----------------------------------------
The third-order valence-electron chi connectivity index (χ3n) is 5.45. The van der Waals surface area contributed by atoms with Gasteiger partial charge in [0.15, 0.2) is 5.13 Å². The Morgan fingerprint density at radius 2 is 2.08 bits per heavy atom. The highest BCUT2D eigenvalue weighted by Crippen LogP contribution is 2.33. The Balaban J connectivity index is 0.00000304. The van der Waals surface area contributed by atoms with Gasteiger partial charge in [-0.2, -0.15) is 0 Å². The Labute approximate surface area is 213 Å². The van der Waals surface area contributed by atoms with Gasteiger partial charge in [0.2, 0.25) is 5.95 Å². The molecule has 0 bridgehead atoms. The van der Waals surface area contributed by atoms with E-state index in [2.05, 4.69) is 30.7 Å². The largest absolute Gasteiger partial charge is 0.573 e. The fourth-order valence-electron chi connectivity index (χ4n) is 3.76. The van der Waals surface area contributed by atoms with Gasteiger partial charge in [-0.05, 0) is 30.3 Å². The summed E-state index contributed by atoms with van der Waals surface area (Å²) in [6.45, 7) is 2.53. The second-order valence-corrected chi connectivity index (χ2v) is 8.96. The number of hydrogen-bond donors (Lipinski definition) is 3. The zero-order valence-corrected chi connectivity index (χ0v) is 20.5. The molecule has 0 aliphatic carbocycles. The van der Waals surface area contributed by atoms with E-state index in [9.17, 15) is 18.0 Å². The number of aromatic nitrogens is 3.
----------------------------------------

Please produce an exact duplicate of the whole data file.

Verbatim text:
The third-order valence-electron chi connectivity index (χ3n) is 5.45. The van der Waals surface area contributed by atoms with Gasteiger partial charge in [0.15, 0.2) is 5.13 Å². The Morgan fingerprint density at radius 2 is 2.08 bits per heavy atom. The highest BCUT2D eigenvalue weighted by Crippen LogP contribution is 2.33. The Balaban J connectivity index is 0.00000304. The van der Waals surface area contributed by atoms with Gasteiger partial charge in [-0.2, -0.15) is 0 Å². The Labute approximate surface area is 213 Å². The van der Waals surface area contributed by atoms with Gasteiger partial charge in [0.2, 0.25) is 5.95 Å². The molecule has 0 bridgehead atoms. The van der Waals surface area contributed by atoms with E-state index in [2.05, 4.69) is 30.7 Å². The largest absolute Gasteiger partial charge is 0.573 e. The fourth-order valence-electron chi connectivity index (χ4n) is 3.76. The van der Waals surface area contributed by atoms with Gasteiger partial charge in [-0.05, 0) is 30.3 Å². The summed E-state index contributed by atoms with van der Waals surface area (Å²) in [6.45, 7) is 2.53. The second-order valence-corrected chi connectivity index (χ2v) is 8.96. The number of hydrogen-bond donors (Lipinski definition) is 3. The zero-order valence-corrected chi connectivity index (χ0v) is 20.5. The molecule has 0 aliphatic carbocycles. The van der Waals surface area contributed by atoms with E-state index in [9.17, 15) is 18.0 Å². The number of aromatic nitrogens is 3.